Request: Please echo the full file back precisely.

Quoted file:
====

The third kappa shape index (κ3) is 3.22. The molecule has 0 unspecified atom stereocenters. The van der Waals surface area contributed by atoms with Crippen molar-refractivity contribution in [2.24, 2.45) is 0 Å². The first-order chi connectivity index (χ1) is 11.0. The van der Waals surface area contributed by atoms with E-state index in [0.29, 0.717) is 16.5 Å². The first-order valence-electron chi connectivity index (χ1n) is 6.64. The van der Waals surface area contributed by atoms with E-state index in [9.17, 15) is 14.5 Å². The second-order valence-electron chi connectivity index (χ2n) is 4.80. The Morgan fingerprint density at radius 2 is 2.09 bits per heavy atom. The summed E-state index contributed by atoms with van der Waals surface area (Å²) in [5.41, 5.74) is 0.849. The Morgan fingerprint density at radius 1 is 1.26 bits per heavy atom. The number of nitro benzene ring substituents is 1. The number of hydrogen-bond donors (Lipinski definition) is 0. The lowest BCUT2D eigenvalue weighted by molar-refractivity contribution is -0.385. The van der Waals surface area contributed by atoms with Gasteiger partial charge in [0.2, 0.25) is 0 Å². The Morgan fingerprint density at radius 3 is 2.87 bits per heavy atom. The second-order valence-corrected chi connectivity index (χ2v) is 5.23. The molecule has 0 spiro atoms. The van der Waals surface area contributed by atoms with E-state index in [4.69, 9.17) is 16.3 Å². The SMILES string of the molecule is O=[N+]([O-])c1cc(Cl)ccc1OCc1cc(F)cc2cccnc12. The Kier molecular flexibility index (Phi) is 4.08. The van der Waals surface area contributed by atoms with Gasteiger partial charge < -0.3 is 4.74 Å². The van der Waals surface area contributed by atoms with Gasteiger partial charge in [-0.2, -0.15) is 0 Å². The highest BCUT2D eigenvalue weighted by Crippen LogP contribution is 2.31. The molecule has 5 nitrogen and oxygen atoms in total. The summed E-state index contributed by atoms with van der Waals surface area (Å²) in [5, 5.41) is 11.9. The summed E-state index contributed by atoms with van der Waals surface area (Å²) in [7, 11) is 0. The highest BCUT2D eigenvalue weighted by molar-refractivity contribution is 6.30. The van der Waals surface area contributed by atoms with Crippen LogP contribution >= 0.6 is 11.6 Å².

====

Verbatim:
The third kappa shape index (κ3) is 3.22. The molecule has 0 unspecified atom stereocenters. The van der Waals surface area contributed by atoms with Crippen molar-refractivity contribution in [2.24, 2.45) is 0 Å². The first-order chi connectivity index (χ1) is 11.0. The van der Waals surface area contributed by atoms with E-state index in [0.29, 0.717) is 16.5 Å². The first-order valence-electron chi connectivity index (χ1n) is 6.64. The van der Waals surface area contributed by atoms with E-state index in [9.17, 15) is 14.5 Å². The second-order valence-electron chi connectivity index (χ2n) is 4.80. The Morgan fingerprint density at radius 2 is 2.09 bits per heavy atom. The summed E-state index contributed by atoms with van der Waals surface area (Å²) in [5.41, 5.74) is 0.849. The Morgan fingerprint density at radius 1 is 1.26 bits per heavy atom. The number of nitro benzene ring substituents is 1. The number of hydrogen-bond donors (Lipinski definition) is 0. The lowest BCUT2D eigenvalue weighted by molar-refractivity contribution is -0.385. The van der Waals surface area contributed by atoms with Gasteiger partial charge in [0.2, 0.25) is 0 Å². The Morgan fingerprint density at radius 3 is 2.87 bits per heavy atom. The second-order valence-corrected chi connectivity index (χ2v) is 5.23. The molecule has 0 spiro atoms. The van der Waals surface area contributed by atoms with E-state index in [4.69, 9.17) is 16.3 Å². The SMILES string of the molecule is O=[N+]([O-])c1cc(Cl)ccc1OCc1cc(F)cc2cccnc12. The Kier molecular flexibility index (Phi) is 4.08. The van der Waals surface area contributed by atoms with Gasteiger partial charge < -0.3 is 4.74 Å². The van der Waals surface area contributed by atoms with Gasteiger partial charge in [-0.2, -0.15) is 0 Å². The highest BCUT2D eigenvalue weighted by Crippen LogP contribution is 2.31. The molecule has 5 nitrogen and oxygen atoms in total. The summed E-state index contributed by atoms with van der Waals surface area (Å²) in [5, 5.41) is 11.9. The summed E-state index contributed by atoms with van der Waals surface area (Å²) in [7, 11) is 0. The highest BCUT2D eigenvalue weighted by molar-refractivity contribution is 6.30. The van der Waals surface area contributed by atoms with Crippen LogP contribution >= 0.6 is 11.6 Å².